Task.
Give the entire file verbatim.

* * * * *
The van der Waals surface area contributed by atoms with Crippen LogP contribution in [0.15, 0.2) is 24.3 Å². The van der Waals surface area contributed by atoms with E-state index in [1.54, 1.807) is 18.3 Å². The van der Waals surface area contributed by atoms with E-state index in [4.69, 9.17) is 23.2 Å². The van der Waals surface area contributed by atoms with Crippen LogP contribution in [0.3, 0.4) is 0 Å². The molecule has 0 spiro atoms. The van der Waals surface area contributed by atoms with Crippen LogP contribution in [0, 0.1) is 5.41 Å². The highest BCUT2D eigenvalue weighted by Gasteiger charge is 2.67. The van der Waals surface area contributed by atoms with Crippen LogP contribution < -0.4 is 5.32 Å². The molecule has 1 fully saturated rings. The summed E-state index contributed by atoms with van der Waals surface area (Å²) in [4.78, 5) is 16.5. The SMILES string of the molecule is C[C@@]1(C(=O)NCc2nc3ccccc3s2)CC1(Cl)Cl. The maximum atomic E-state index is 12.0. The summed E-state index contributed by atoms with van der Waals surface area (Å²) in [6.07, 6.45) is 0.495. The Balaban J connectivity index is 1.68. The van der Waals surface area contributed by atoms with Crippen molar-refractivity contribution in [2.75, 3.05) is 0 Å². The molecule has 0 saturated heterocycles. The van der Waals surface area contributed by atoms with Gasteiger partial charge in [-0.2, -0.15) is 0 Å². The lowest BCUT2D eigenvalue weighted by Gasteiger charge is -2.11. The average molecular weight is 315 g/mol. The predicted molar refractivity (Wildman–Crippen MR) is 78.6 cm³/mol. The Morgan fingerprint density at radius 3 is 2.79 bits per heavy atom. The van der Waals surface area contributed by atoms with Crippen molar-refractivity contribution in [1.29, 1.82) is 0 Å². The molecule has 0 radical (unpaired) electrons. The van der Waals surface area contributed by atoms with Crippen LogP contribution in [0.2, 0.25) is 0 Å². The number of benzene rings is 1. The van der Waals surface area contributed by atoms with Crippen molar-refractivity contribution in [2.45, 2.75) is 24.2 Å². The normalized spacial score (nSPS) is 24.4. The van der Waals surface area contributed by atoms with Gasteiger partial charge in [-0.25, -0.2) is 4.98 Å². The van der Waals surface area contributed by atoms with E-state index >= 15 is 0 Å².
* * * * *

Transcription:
The van der Waals surface area contributed by atoms with Crippen LogP contribution in [0.15, 0.2) is 24.3 Å². The van der Waals surface area contributed by atoms with E-state index in [1.54, 1.807) is 18.3 Å². The van der Waals surface area contributed by atoms with E-state index in [4.69, 9.17) is 23.2 Å². The van der Waals surface area contributed by atoms with Crippen LogP contribution in [0.3, 0.4) is 0 Å². The molecule has 0 spiro atoms. The van der Waals surface area contributed by atoms with Crippen LogP contribution in [0, 0.1) is 5.41 Å². The highest BCUT2D eigenvalue weighted by Gasteiger charge is 2.67. The van der Waals surface area contributed by atoms with Crippen LogP contribution < -0.4 is 5.32 Å². The molecule has 1 fully saturated rings. The summed E-state index contributed by atoms with van der Waals surface area (Å²) in [4.78, 5) is 16.5. The SMILES string of the molecule is C[C@@]1(C(=O)NCc2nc3ccccc3s2)CC1(Cl)Cl. The maximum atomic E-state index is 12.0. The summed E-state index contributed by atoms with van der Waals surface area (Å²) in [6.07, 6.45) is 0.495. The Balaban J connectivity index is 1.68. The van der Waals surface area contributed by atoms with Crippen molar-refractivity contribution in [2.75, 3.05) is 0 Å². The molecule has 0 saturated heterocycles. The van der Waals surface area contributed by atoms with Gasteiger partial charge in [-0.2, -0.15) is 0 Å². The lowest BCUT2D eigenvalue weighted by Gasteiger charge is -2.11. The average molecular weight is 315 g/mol. The predicted molar refractivity (Wildman–Crippen MR) is 78.6 cm³/mol. The Morgan fingerprint density at radius 3 is 2.79 bits per heavy atom. The van der Waals surface area contributed by atoms with Crippen molar-refractivity contribution in [1.29, 1.82) is 0 Å². The molecule has 0 radical (unpaired) electrons. The van der Waals surface area contributed by atoms with Crippen LogP contribution in [0.2, 0.25) is 0 Å². The number of benzene rings is 1. The van der Waals surface area contributed by atoms with Crippen molar-refractivity contribution in [2.45, 2.75) is 24.2 Å². The normalized spacial score (nSPS) is 24.4. The van der Waals surface area contributed by atoms with Gasteiger partial charge in [-0.25, -0.2) is 4.98 Å². The van der Waals surface area contributed by atoms with E-state index >= 15 is 0 Å².